Member Update: 1-1-1 — A Good Guideline for Getting Unplugged

Magical Autumn Forest. Park. Beautiful Scene Misty Old Forest with Sun Rays, Shadows and Fog

I love the internet.

I love being able to search for information about pretty much anything and having a ton of resources at my fingertips within seconds.

I love being able to keep up with my friends on social media.

I love being able to quickly find special events happening around town, so I can try new things.

I love the connectivity… the speed… the possibilities that just weren’t there before the internet became so integrated into our everyday lives.

But, that doesn’t mean I always want to be plugged in.

I try to make it a point to have times where I’m completely unplugged. No phone. No TV. No computer.

Just me and a book… or me and a friend conversing over coffee… or me and my family walking through the woods.

These unplugged times are often the best times. And they really make a difference in how creative and productive I feel overall.

I’ve found that a 1-1-1 approach works pretty well for making sure I stay refreshed and energized and that I’m not turning to my screen simply because I’m bored.

So… what is that? 1-1-1?

Well… at least one (1-1-1) hour each day, I try to stay away from screens. And by one hour I mean one solid hour. Not an hour broken up throughout the day. A deliberate hour where I’m mindfully choosing to spend my time unplugged.

The next one (1-1-1) is for one day a week. Be honest… when was the last time you took a whole day and just unplugged completely? No internet. No screen time. If I’m honest, I don’t hold to the one day a week rule as well as I’d like to… I usually end up watching a movie with my family at some point. But when I do hold to it, I notice the positive difference.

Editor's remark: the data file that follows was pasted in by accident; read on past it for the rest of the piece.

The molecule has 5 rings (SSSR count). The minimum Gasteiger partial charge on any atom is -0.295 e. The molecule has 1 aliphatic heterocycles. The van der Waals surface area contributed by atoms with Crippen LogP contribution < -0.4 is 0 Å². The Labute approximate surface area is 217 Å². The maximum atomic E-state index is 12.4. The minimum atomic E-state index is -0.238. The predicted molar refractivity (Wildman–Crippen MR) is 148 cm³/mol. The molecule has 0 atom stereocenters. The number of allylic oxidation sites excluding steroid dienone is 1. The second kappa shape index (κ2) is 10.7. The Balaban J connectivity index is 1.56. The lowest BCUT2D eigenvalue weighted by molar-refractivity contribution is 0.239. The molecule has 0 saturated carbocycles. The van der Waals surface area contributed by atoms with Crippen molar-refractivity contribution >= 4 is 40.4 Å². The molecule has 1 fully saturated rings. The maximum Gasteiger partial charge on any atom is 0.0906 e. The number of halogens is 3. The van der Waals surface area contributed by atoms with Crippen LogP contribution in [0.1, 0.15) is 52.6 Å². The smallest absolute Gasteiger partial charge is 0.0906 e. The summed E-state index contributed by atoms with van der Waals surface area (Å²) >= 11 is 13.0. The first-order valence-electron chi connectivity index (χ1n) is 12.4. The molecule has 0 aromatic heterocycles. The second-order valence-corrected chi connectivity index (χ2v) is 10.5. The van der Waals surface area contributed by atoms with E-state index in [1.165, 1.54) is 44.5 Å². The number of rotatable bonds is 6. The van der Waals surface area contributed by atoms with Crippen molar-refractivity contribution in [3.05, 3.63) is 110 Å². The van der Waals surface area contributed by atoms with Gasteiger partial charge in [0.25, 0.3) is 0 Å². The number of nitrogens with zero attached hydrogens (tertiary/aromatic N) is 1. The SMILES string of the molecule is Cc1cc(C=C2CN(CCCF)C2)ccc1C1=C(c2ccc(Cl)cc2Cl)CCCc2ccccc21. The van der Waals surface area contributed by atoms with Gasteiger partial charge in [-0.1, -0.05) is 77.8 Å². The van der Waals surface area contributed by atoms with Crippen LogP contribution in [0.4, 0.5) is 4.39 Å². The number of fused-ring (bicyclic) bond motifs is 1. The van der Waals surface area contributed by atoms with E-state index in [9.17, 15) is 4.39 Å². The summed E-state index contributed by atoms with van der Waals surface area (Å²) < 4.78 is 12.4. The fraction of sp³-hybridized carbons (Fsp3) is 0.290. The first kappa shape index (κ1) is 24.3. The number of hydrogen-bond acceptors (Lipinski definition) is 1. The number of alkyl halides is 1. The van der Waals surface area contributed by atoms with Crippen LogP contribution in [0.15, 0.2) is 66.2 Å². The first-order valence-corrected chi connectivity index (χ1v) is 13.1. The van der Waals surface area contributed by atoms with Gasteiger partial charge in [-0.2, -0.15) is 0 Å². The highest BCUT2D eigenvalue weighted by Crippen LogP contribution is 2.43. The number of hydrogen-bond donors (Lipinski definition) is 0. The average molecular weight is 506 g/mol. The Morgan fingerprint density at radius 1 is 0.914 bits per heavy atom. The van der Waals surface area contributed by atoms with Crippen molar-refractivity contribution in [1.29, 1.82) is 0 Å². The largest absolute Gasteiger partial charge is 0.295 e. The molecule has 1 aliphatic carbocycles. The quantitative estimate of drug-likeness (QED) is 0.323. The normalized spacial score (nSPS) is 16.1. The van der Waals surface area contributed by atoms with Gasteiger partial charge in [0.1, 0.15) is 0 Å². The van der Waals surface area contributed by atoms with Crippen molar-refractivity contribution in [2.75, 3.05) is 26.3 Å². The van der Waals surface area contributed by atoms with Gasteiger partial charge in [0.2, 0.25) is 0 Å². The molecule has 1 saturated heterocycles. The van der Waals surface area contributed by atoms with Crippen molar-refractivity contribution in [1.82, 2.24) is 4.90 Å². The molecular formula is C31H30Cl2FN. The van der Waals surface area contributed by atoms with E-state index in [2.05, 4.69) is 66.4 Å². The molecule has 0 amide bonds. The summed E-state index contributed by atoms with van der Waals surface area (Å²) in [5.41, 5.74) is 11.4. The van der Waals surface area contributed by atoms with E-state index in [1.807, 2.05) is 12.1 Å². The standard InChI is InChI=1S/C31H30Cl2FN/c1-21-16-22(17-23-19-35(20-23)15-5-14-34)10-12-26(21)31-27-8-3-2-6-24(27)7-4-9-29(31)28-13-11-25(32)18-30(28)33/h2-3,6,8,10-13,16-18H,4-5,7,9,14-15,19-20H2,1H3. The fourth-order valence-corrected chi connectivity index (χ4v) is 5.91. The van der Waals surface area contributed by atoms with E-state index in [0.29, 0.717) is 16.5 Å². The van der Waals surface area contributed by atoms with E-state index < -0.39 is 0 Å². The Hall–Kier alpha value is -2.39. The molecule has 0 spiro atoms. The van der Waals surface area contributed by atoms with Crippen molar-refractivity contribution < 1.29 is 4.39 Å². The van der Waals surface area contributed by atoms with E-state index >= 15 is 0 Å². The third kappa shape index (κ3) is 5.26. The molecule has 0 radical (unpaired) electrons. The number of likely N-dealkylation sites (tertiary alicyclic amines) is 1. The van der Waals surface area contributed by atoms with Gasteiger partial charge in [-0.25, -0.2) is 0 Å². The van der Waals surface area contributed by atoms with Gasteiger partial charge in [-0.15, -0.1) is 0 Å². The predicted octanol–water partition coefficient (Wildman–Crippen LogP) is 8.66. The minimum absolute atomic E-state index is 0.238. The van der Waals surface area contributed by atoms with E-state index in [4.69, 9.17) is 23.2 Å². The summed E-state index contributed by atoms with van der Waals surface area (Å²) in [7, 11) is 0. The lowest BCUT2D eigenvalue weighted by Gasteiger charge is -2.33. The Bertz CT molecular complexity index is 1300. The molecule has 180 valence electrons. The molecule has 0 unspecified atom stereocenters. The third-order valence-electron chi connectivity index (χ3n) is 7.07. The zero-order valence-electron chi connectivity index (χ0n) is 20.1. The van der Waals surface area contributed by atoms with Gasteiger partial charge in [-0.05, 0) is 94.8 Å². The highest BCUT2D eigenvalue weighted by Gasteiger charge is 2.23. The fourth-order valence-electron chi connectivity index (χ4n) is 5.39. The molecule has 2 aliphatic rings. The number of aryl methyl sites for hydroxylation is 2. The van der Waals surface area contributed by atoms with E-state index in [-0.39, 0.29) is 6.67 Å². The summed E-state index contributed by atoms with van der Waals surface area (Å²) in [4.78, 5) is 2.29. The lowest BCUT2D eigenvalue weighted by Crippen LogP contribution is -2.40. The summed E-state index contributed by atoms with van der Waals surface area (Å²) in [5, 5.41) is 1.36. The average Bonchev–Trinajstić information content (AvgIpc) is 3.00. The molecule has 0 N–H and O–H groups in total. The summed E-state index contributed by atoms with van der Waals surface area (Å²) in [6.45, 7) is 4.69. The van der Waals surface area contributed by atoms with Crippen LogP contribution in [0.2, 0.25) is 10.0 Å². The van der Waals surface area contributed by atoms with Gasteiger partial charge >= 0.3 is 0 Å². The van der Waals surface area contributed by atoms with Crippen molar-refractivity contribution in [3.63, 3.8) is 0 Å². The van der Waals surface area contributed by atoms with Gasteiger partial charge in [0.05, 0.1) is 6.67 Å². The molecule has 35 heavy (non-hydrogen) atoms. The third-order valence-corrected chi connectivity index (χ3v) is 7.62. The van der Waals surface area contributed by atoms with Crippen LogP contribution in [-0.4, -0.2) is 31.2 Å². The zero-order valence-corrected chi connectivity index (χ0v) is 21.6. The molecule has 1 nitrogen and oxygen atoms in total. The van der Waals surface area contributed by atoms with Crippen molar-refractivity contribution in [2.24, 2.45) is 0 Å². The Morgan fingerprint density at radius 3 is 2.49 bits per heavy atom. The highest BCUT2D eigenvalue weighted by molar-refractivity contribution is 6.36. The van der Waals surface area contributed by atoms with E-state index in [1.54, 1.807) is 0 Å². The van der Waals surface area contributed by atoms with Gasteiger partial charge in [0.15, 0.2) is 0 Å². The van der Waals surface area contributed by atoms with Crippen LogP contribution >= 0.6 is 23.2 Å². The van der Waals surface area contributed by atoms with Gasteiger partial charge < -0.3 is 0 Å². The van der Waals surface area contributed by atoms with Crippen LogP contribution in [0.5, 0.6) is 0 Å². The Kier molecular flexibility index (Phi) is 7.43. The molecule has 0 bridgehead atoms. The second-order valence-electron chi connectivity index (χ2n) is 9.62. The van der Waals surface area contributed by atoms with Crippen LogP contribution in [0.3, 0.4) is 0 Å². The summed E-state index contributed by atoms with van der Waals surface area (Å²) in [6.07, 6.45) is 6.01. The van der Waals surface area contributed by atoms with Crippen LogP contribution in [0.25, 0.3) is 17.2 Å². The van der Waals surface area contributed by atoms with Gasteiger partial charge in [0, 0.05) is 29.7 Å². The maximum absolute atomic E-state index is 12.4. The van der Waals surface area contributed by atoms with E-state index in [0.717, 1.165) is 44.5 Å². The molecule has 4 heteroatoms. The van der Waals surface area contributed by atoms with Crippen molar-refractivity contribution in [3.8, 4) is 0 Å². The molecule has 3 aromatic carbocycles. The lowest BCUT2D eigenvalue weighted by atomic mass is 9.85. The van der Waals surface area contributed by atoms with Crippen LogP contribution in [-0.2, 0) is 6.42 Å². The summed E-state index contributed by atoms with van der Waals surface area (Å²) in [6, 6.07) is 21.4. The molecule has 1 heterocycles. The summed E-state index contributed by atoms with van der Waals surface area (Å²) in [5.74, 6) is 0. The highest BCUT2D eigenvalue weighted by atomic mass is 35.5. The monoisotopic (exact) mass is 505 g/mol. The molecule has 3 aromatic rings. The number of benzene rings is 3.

The third one (1-1-1) is for one weekend a month. Try it… for one whole weekend every month, commit to no screens. No internet. No phones. No TV. Not even a movie theater.

Play board games. Go for walks. Linger over a cup of coffee and talk through all the problems of the world with a friend.

Nap.

Go see a play.

Unplug for the whole weekend, and I won’t promise you that you’ll hit the ground running on the Monday following… but I will bet that you’ll have a more productive week overall.

And that you feel better. More grounded. More connected with the people closest to you, including yourself.

If you want to add one more one (1-1-1-1), take one week a quarter and do the same thing.

Do this consistently and you’ll wonder how you ever lived without it!

New This Week

You’ve heard the mantra to write every day… but maybe you’ve wondered how to make sure you’re really creating something useful from your daily writing practice. This baseball analogy from Mike Logan can help you structure your daily writing to see to it that you’re producing content you can use to build your writing business.

Have you ever thought about writing Google Ads? Recently, Andrew Murray landed a project writing Google Ads and discovered it was a lot of fun. He shares what he learned in his latest Reality Blog.

Speaking of taking time to unplug, making time to play is a great way to do that. For ideas on how to incorporate play into your adult life, make sure you check out this week’s featured article from Hayley Michaels.

Mark Your Calendar 

August 1: Join us for a live webinar with Jay White. During this event, Jay will talk about key components that go into writing an effective email. And then he’ll review examples of real-life email messages to highlight what’s working and what changes he would recommend to make each email stronger. Details are here.

 

Around the Web

This starts out with a question we should all ask ourselves… plus some tips on how to conduct interviews for social media platforms.

Some good tips for using an e-newsletter to build your following if you have a book. I think these apply well to web writers, too. And there’s a great list of 20 ideas at the end.

Not every story has to be a BIG story. Sometimes your small stories are the ones that will build the deepest connects. Thanks to Ann Handley for this.

This is geared toward web designers but can be tweaked for writers. For example, what kind of free product can you create that offers tremendous value and also gives you a chance to promote your services?

That’s all for now. Make it a great week!

 

Heather Robson

Heather Robson

Managing editor of Wealthy Web Writer, Heather has over ten years of content marketing and development experience.

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